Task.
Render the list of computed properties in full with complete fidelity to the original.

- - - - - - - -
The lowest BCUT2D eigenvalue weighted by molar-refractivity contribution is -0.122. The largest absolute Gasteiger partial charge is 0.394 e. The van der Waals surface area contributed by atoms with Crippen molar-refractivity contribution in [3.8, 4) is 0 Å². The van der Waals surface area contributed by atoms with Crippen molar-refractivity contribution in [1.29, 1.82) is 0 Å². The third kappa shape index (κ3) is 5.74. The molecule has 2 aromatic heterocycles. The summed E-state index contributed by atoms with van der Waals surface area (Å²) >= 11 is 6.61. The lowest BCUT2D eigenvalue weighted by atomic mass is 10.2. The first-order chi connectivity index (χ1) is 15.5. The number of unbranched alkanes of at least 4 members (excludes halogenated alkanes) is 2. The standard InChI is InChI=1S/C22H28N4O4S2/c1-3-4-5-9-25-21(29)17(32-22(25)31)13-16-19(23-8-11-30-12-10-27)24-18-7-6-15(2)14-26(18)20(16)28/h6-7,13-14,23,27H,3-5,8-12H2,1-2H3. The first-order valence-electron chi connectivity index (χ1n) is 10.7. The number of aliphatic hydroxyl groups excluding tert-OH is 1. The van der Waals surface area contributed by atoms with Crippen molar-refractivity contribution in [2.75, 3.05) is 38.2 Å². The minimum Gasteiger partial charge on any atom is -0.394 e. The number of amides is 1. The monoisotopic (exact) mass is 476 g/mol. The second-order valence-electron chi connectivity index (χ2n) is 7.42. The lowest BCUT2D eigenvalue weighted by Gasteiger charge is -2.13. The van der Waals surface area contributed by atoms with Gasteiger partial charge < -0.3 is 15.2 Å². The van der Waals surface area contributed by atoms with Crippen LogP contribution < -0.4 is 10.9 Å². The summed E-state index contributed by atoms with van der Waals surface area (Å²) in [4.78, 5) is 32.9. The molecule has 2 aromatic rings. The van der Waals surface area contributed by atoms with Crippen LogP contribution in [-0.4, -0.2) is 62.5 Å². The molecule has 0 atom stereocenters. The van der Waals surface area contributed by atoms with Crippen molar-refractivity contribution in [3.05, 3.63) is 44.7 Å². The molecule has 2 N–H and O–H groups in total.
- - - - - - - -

The lowest BCUT2D eigenvalue weighted by molar-refractivity contribution is -0.122. The largest absolute Gasteiger partial charge is 0.394 e. The van der Waals surface area contributed by atoms with Crippen molar-refractivity contribution in [3.8, 4) is 0 Å². The van der Waals surface area contributed by atoms with Crippen molar-refractivity contribution in [1.29, 1.82) is 0 Å². The third kappa shape index (κ3) is 5.74. The molecule has 2 aromatic heterocycles. The summed E-state index contributed by atoms with van der Waals surface area (Å²) >= 11 is 6.61. The lowest BCUT2D eigenvalue weighted by atomic mass is 10.2. The first-order chi connectivity index (χ1) is 15.5. The number of unbranched alkanes of at least 4 members (excludes halogenated alkanes) is 2. The standard InChI is InChI=1S/C22H28N4O4S2/c1-3-4-5-9-25-21(29)17(32-22(25)31)13-16-19(23-8-11-30-12-10-27)24-18-7-6-15(2)14-26(18)20(16)28/h6-7,13-14,23,27H,3-5,8-12H2,1-2H3. The first-order valence-electron chi connectivity index (χ1n) is 10.7. The number of aliphatic hydroxyl groups excluding tert-OH is 1. The van der Waals surface area contributed by atoms with Crippen molar-refractivity contribution in [2.75, 3.05) is 38.2 Å². The minimum Gasteiger partial charge on any atom is -0.394 e. The number of amides is 1. The monoisotopic (exact) mass is 476 g/mol. The second-order valence-electron chi connectivity index (χ2n) is 7.42. The lowest BCUT2D eigenvalue weighted by Gasteiger charge is -2.13. The van der Waals surface area contributed by atoms with Gasteiger partial charge < -0.3 is 15.2 Å². The van der Waals surface area contributed by atoms with Crippen LogP contribution < -0.4 is 10.9 Å². The summed E-state index contributed by atoms with van der Waals surface area (Å²) in [4.78, 5) is 32.9. The molecule has 2 aromatic rings. The van der Waals surface area contributed by atoms with Crippen LogP contribution in [-0.4, -0.2) is 62.5 Å². The molecule has 0 atom stereocenters. The van der Waals surface area contributed by atoms with Crippen molar-refractivity contribution in [3.05, 3.63) is 44.7 Å². The molecule has 2 N–H and O–H groups in total.